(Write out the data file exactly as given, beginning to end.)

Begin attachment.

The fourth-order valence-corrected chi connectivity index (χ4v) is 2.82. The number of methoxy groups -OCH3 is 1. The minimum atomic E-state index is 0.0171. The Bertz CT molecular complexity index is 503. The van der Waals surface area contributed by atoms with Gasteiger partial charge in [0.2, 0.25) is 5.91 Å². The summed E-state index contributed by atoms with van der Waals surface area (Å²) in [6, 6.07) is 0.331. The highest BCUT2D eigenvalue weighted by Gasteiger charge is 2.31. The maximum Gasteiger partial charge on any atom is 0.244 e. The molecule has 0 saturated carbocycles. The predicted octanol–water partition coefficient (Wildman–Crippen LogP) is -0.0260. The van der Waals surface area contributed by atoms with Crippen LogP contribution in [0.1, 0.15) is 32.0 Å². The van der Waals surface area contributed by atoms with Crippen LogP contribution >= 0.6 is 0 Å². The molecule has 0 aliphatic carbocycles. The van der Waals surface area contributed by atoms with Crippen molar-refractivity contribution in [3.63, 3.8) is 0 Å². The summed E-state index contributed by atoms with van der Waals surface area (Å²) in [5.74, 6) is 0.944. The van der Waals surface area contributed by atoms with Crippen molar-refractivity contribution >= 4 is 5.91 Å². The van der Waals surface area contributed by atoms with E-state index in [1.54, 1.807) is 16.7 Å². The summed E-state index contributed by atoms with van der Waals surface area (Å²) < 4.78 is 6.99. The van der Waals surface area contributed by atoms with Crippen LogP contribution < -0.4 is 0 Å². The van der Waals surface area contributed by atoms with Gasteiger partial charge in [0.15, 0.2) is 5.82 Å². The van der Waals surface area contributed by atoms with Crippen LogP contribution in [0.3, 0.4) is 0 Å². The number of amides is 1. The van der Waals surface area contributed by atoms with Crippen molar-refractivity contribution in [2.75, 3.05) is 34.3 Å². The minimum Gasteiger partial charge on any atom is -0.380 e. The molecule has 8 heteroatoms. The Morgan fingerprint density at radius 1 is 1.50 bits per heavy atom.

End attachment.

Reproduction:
The fourth-order valence-corrected chi connectivity index (χ4v) is 2.82. The number of methoxy groups -OCH3 is 1. The minimum atomic E-state index is 0.0171. The Bertz CT molecular complexity index is 503. The van der Waals surface area contributed by atoms with Gasteiger partial charge in [0.2, 0.25) is 5.91 Å². The summed E-state index contributed by atoms with van der Waals surface area (Å²) in [6, 6.07) is 0.331. The highest BCUT2D eigenvalue weighted by Gasteiger charge is 2.31. The maximum Gasteiger partial charge on any atom is 0.244 e. The molecule has 0 saturated carbocycles. The predicted octanol–water partition coefficient (Wildman–Crippen LogP) is -0.0260. The van der Waals surface area contributed by atoms with Crippen LogP contribution in [0.1, 0.15) is 32.0 Å². The van der Waals surface area contributed by atoms with Crippen LogP contribution >= 0.6 is 0 Å². The molecule has 0 aliphatic carbocycles. The van der Waals surface area contributed by atoms with Crippen molar-refractivity contribution in [3.63, 3.8) is 0 Å². The summed E-state index contributed by atoms with van der Waals surface area (Å²) in [5.74, 6) is 0.944. The van der Waals surface area contributed by atoms with Crippen molar-refractivity contribution >= 4 is 5.91 Å². The van der Waals surface area contributed by atoms with E-state index in [1.54, 1.807) is 16.7 Å². The summed E-state index contributed by atoms with van der Waals surface area (Å²) < 4.78 is 6.99. The van der Waals surface area contributed by atoms with Crippen LogP contribution < -0.4 is 0 Å². The van der Waals surface area contributed by atoms with Gasteiger partial charge in [0.15, 0.2) is 5.82 Å². The van der Waals surface area contributed by atoms with Crippen LogP contribution in [0.3, 0.4) is 0 Å². The number of amides is 1. The van der Waals surface area contributed by atoms with Crippen molar-refractivity contribution in [2.75, 3.05) is 34.3 Å². The minimum Gasteiger partial charge on any atom is -0.380 e. The molecule has 8 heteroatoms. The Morgan fingerprint density at radius 1 is 1.50 bits per heavy atom.